5 News's Andy Bell retraces his grandfather's steps on the First World War battlefields

In grandfather's footsteps

5 News's political editor Andy Bell only knows his grandfather from the compelling diary he kept during WWI. But when he returned to the killing fields where Edwin Vaughan suffered so much, his ancestor came to life
Lifestyle guru Martha Stewart reveals she has flying robot ... to take photos of her farm

Martha Stewart has flying robot

The lifestyle guru used the drone to get a bird's eye view her 153-acre farm in Bedford, New York
Former Labour minister Meg Hillier has demanded 'pootling lanes' for women cyclists

Do women cyclists need 'pootling lanes'?

Simon Usborne (who's more of a hurtler) explains why winning the space race is key to happy riding
A tale of two presidents: George W Bush downs his paintbrush to pen father’s life story

A tale of two presidents

George W Bush downs his paintbrush to pen father’s life story
Restaurateur Mitch Tonks has given the Great Western Pullman dining car a makeover

The dining car makes a comeback

Restaurateur Mitch Tonks has given the Great Western Pullman dining car a makeover
Gallery rage: How are institutions tackling the discomfort of overcrowding this summer?

Gallery rage

How are institutions tackling the discomfort of overcrowding this summer?
Louis van Gaal has £500,000 video surveillance system installed to monitor Manchester United players

Eye on the prize

Louis van Gaal has £500,000 video surveillance system installed to monitor Manchester United players
Women's rugby: Tamara Taylor adds fuel to the ire in quest to land World Cup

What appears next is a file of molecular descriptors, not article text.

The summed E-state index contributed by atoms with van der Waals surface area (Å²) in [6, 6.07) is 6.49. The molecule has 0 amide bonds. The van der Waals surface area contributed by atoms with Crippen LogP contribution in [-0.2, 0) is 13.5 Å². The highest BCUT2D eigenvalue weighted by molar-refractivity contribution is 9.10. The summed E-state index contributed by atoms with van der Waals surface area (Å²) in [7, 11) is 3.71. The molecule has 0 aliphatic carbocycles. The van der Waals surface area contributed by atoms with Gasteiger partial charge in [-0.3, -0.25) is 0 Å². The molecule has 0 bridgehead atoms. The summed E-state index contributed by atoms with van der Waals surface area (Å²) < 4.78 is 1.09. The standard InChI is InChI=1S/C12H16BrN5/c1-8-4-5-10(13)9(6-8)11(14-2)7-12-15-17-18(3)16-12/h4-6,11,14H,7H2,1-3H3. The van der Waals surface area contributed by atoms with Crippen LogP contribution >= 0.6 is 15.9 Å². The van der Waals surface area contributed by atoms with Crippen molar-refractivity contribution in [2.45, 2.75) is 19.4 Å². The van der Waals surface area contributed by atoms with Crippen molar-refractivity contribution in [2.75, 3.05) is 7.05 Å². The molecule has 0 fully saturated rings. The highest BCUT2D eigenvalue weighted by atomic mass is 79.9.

Women's rugby

Tamara Taylor adds fuel to the ire in quest to land World Cup
Save the tiger: The day America’s love of backyard tigers led to a horrific bloodbath

The day America’s love of backyard tigers led to a horrific bloodbath

With only six per cent of the US population of these amazing big cats held in zoos, the Zanesville incident in 2011 was inevitable
Samuel Beckett's biographer reveals secrets of the writer's time as a French Resistance spy

How Samuel Beckett became a French Resistance spy

As this year's Samuel Beckett festival opens in Enniskillen, James Knowlson, recalls how the Irish writer risked his life for liberty and narrowly escaped capture by the Gestapo
We will remember them: relatives still honour those who fought in the Great War

We will remember them

Relatives still honour those who fought in the Great War
Star Wars Episode VII is being shot on film - and now Kodak is launching a last-ditch bid to keep celluloid alive

Kodak's last-ditch bid to keep celluloid alive

Director J J Abrams and a few digital refuseniks shoot movies on film. Simon Usborne wonders what the fuss is about
Once stilted and melodramatic, Hollywood is giving acting in video games a makeover

Acting in video games gets a makeover

David Crookes meets two of the genre's most popular voices